The Mirrors (part thirty-one)

Posted by ractrose on 3 Jan 2023 in Fiction, Novels
Oil painting of Luna moth with female figure




The Mirrors
(part thirty-one)



Warning: A character in this episode, within a passage of dialogue, uses a racial epithet.




Closing the door, he said, “My father is…” He said, his voice regained: “We need to lock the drug cabinets. Here at the back, maybe have bars fixed on the windows. If someone were wanting in from the yard…”

“Well, I always do lock the cabinets.”



“I suppose I was thinking aloud…not suggesting… Anything, sir, my father… I believe he is not to be trusted around narcotics. Or intoxicants.”

Bonheur, cautious: “I notice if he comes down here, or if he turns up in the yard, it can be a little bothersome to the patients. There is only myself and Mrs. Turner to look after things. I don’t know that your father inclines to much natural respect…that is, about the places he puts his head into, or the ways he speaks to people.”

To be sorry for this was less a complexity, and Charleton apologized. “I don’t want him here. I don’t know how to be rid of him.”

“Bars,” Bonheur said, “might be an idea.”

They had agreed on that, their last conversation.

It was Mrs. Turner who saw the pregnant women, coaxed from them what they kept to themselves, even from Dr. Bonheur. That, Charleton understood, might be the woman’s wish to end it. Mrs. Turner performed abortions.

But upstairs, we know nothing about it.

His habit was early rising, leaving home without breakfast, reaching his grandfather’s office while it sat empty, gaining two hours of study before nine a.m., and rounds. He disliked that in the grand house were servants, that overcoats and hats needed handing over, summoning the return of; that coffee and sandwiches needed requesting, and faces popping in to learn if your tray could be collected.

And that, the poor staff being blameless, it was fair to say you were going when you went…

Grandfather in the way of tyrants was encyclopedic of knowledge. Under his preceptorship, when Charleton visited the hospital’s charity ward, a question…

“What do you notice about the eyes?”

“Would you call that crepitation?”

…sprang often as a calculated trap. Charleton pored in defense over patient files. When he had memorized them in gist, he went to the journals, teaching himself what he could about the diagnoses.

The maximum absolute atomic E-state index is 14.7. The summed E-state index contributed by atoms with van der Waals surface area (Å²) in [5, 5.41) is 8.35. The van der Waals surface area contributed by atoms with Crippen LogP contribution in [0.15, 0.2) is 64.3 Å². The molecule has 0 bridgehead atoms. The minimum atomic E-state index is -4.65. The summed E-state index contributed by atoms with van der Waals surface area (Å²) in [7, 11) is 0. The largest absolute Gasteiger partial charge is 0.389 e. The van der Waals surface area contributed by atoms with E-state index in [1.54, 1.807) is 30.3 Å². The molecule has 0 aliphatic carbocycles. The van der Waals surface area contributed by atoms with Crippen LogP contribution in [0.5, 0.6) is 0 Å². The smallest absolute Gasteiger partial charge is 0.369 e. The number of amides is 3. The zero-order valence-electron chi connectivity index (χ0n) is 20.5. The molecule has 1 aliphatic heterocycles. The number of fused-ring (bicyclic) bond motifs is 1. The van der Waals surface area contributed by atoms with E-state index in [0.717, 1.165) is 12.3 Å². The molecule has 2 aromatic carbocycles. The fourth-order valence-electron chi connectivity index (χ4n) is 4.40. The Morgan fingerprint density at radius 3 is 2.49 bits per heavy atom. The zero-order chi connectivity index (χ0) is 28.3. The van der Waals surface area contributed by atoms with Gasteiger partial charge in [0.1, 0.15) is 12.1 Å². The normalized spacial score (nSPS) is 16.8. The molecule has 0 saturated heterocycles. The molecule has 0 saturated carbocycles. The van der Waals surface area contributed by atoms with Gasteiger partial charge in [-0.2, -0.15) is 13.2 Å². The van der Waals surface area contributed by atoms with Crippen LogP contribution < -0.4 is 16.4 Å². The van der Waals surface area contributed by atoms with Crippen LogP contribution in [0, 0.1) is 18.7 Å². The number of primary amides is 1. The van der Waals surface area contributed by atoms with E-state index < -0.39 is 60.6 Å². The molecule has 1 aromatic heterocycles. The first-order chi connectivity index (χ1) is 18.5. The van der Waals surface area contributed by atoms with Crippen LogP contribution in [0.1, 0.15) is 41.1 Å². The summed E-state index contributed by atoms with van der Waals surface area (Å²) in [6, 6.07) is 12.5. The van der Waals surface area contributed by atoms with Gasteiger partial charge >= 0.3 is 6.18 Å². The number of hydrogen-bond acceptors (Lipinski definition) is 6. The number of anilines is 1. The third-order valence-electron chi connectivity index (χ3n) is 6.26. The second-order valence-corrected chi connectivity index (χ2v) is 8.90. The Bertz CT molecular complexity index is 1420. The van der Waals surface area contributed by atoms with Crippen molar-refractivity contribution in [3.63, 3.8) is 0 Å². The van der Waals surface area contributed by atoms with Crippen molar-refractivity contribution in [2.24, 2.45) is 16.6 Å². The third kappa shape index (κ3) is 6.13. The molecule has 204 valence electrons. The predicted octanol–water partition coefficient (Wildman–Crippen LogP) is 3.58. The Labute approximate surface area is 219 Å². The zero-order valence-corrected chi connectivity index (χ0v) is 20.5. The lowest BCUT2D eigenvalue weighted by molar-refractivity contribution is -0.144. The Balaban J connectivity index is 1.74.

He knew no one in this city where he’d grown up; he walked in thought of professional concerns alone. He began to notice Leonce.

Leonce was not then a young man who had a name. He was colored, light-skinned, light-haired, handsome. He dogged Charleton’s steps, touched his cap sardonically.








“Hey, there, brother.”

He made these words a habit, and Charleton answered only, “Hello.” He said one morning: “How do you do?”

“Oh, dandy. Not too bad. Got a little daughter, needs looking after.”

So…the object was begging. But having nothing against alms, Charleton rooted in his pocket.

“Charleton Dumain, what’re you thinking of? I wonder if you know me.”

“Ought I to?” The arm went lank, the bill between two fingers catching the breeze.

Leonce grinned. “Gracious, now. Listen to that. Ought I to.”

He put a hand on Charleton’s shoulder, and they walked side by side.


Charleton found himself pulled off the walk before his foot could touch his grandfather’s lowest step. He went with Joseph into the garden, to the well.

Joseph swayed on his feet, threw his head one direction and another, an alcoholic’s bargain with balance. “Why’s it so rank? Get that brick. Drop it in.”

Seated, Charleton waited for him to make sense.

Elbows across the well’s coping, Joseph listened. “See there? Where the hell it goes?”

True, the brick took time, splashing. The well from its depths billowed something putrid.

And what if Joseph, in his curiosity, tipped in? Charleton, knowing what he felt, decided whatever his father’s business, he would take up his own. “I can’t let you have Godfrey visit. Not at the clinic. Have him in your room if you like.”

“I don’t recollect calling you down to say hello.”

“I saw you from the window.”

“Don’t like your cousin? Don’t think he’s good enough for you?”

“Sir, I was up in the attic.”

“Up in the attic, soon down the stairs…”

A harangue now, that built while the two stared on, into the hole. A heavy flood would push what was discarded there, up to bob along the street, to eddy, tapping at basement windows. To lay itself out drying on the grass…

And what would it be? Tiny bones? Needles and bottles?

The abyss told Charleton’s mind these things. He forced hearing, and his father was saying: “Bonheur’s got no respect for you. You don’t know the coloreds. Bonheur’d never have any time of day for your brother, neither.”

He broke and turned to laugh, looking at his son.

“I don’t think Grandfather denies it. He gives Leonce money.” Charleton felt bold enough to say this, and calm.

“Well, Leonce got too much nigger blood to hide. You, he had some use for.”






The Mirrors

Oil painting of Luna moth with female figureThe Mirrors (part thirty-two)

















(2020, Stephanie Foster)




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